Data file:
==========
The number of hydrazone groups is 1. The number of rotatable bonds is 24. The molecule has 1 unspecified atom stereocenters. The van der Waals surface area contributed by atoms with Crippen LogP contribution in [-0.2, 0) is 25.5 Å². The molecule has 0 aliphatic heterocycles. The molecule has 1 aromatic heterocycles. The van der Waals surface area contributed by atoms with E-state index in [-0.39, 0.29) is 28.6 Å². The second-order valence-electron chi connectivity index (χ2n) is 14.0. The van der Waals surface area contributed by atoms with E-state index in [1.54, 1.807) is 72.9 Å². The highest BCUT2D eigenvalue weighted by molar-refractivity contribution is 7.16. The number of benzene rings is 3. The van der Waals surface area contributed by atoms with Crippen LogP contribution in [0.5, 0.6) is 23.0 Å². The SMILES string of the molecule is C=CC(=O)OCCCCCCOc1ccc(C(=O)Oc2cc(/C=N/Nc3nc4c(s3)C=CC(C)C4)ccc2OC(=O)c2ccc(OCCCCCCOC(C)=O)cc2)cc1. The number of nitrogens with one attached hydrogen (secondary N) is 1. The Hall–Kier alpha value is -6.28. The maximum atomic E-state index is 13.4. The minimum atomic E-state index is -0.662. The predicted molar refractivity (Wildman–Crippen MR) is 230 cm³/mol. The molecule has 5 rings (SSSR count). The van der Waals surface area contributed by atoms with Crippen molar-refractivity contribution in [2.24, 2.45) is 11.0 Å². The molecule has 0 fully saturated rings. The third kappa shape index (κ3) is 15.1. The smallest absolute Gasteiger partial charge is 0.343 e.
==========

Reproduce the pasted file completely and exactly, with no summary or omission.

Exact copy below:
The number of hydrazone groups is 1. The number of rotatable bonds is 24. The molecule has 1 unspecified atom stereocenters. The van der Waals surface area contributed by atoms with Crippen LogP contribution in [-0.2, 0) is 25.5 Å². The molecule has 0 aliphatic heterocycles. The molecule has 1 aromatic heterocycles. The van der Waals surface area contributed by atoms with E-state index in [-0.39, 0.29) is 28.6 Å². The second-order valence-electron chi connectivity index (χ2n) is 14.0. The van der Waals surface area contributed by atoms with E-state index in [1.54, 1.807) is 72.9 Å². The highest BCUT2D eigenvalue weighted by molar-refractivity contribution is 7.16. The number of benzene rings is 3. The van der Waals surface area contributed by atoms with Crippen LogP contribution in [0.5, 0.6) is 23.0 Å². The SMILES string of the molecule is C=CC(=O)OCCCCCCOc1ccc(C(=O)Oc2cc(/C=N/Nc3nc4c(s3)C=CC(C)C4)ccc2OC(=O)c2ccc(OCCCCCCOC(C)=O)cc2)cc1. The number of nitrogens with one attached hydrogen (secondary N) is 1. The Hall–Kier alpha value is -6.28. The maximum atomic E-state index is 13.4. The minimum atomic E-state index is -0.662. The predicted molar refractivity (Wildman–Crippen MR) is 230 cm³/mol. The molecule has 5 rings (SSSR count). The van der Waals surface area contributed by atoms with Crippen molar-refractivity contribution in [2.24, 2.45) is 11.0 Å². The molecule has 0 fully saturated rings. The third kappa shape index (κ3) is 15.1. The smallest absolute Gasteiger partial charge is 0.343 e.